A woman has warned others against the danger of using essential oils before tanning, after she claims to have suffered severe burns on her neck and wrists.

In a viral Facebook post, Elise Nguyen shared photos documenting what she says are second- and third-degree burns from applying essential oils to her body before a hot yoga class, followed by lying in a tanning bed. She applied wild orange doTERRA essential oil, according to BuzzFeed news.

Read: Is It Dangerous To Swallow Essential Oils? Here's What You Need To Know

What Nguyen originally thought was an allergic reaction to a new laundry detergent, turned out to be something else.

“Over the next couple of days, I developed nasty blisters due to a chemical burn. Turns out, there is a teeny tiny caution on the oil that states: ‘stay out of sunlight or UV rays for up to 12 hours after application' or something like that,” she wrote.

Later in her post, she mentions she doesn’t blame the company, doTerra.

“It was my own damn fault. But every yogi that I've talked to has no clue that this could have happened. So as summer is getting closer, and the weather is getting nicer, I just want everyone to be aware of this,” Nguyen wrote. “Please, please read the bottles of anything you put on your skin. I wouldn't want this to happen to anyone else. It's been hell.”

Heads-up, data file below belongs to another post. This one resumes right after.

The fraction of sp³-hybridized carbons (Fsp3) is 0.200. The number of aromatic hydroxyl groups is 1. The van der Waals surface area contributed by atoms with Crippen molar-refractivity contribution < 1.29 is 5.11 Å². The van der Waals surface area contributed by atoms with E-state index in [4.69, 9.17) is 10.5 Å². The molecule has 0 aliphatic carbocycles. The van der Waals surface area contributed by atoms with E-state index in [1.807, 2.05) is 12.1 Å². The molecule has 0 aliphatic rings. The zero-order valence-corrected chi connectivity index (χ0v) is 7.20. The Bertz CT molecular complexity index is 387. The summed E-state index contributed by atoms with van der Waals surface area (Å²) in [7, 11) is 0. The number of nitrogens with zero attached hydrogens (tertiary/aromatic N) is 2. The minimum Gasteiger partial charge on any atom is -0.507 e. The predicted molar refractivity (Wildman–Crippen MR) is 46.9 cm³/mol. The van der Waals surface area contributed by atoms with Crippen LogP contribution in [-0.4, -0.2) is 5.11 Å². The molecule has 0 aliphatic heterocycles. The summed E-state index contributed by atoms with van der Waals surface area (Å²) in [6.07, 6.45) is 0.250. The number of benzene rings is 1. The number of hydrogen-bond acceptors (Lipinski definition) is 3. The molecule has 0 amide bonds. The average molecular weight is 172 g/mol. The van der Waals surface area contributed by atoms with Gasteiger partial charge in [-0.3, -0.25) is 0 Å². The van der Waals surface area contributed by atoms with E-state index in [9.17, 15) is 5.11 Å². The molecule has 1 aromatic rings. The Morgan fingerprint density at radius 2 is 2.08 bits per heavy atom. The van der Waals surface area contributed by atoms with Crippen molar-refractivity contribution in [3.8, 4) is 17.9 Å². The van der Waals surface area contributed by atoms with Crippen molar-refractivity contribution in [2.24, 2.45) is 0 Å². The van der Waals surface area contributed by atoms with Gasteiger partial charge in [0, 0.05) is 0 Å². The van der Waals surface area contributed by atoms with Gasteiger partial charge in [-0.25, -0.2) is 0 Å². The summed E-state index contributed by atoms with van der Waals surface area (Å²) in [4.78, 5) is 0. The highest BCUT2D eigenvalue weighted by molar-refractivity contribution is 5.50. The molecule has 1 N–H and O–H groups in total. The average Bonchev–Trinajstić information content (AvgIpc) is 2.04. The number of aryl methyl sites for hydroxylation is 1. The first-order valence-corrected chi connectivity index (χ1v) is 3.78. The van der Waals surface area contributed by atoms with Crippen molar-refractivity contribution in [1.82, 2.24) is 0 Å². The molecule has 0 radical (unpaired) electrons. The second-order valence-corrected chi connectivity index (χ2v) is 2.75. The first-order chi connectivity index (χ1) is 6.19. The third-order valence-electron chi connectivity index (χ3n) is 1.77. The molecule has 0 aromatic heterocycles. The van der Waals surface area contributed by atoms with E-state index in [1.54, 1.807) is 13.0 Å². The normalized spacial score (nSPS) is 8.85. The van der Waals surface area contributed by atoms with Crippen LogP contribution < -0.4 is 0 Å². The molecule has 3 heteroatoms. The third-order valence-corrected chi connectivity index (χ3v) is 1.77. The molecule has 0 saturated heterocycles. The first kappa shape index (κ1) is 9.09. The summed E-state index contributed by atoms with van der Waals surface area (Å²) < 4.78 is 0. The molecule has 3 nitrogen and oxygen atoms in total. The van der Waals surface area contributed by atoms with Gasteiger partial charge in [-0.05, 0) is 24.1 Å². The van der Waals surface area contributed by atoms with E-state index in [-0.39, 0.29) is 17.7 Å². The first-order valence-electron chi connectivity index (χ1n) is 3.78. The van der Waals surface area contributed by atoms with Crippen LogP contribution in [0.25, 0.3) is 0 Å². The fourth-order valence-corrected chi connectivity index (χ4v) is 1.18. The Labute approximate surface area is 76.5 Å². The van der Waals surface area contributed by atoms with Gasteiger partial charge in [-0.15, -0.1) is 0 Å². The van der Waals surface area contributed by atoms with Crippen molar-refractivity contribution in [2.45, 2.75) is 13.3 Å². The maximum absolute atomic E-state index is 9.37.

Nguyen’s primary care doctor confirmed the lesions on her skin were most likely a chemical burn, she told BuzzFeed Health. When certain oils are exposed to ultraviolet (UV) light, sun sensitivity may occur. The main culprits are oils from the citrus family, but other plants can cause the same reaction, known as phytophotodermatitis.

“It doesn’t have to be in essential oil formulation,” dermatologist Dr. Diana Madfes told Buzzfeed Health. “It can just be the regular citrus - lemons, limes, and oranges.”

Furthermore, Madfes notes the sweat from yoga class also probably added to the severity of Nguyen's burns. Essential oils create a seal on the skin, not allowing sweat to evaporate as easily. Therefore, it’s somewhat trapped, which can irritate the skin, said Madfes.

Essential oils have been used therapeutically for thousands of years, but have recently surged in popularity. They’re usually inhaled, as part of a practice known as aromatherapy, or essential oils therapy, but they can also be massaged directly on the skin, or absorbed by soaking in an oil-infused bath. Most people use the oils to promote relaxation and relieve stress. Some will even use the oils to fight cold symptoms or improve digestion; however, there is currently not enough scientific evidence to back those claims.

The essential oils are extracted from many parts of the plant, including its flowers, leaves, stalks, bark, rind, or roots. Some of the most popular oils are chamomile, eucalyptus, lavender, jasmine, peppermint, orange, and lemon.

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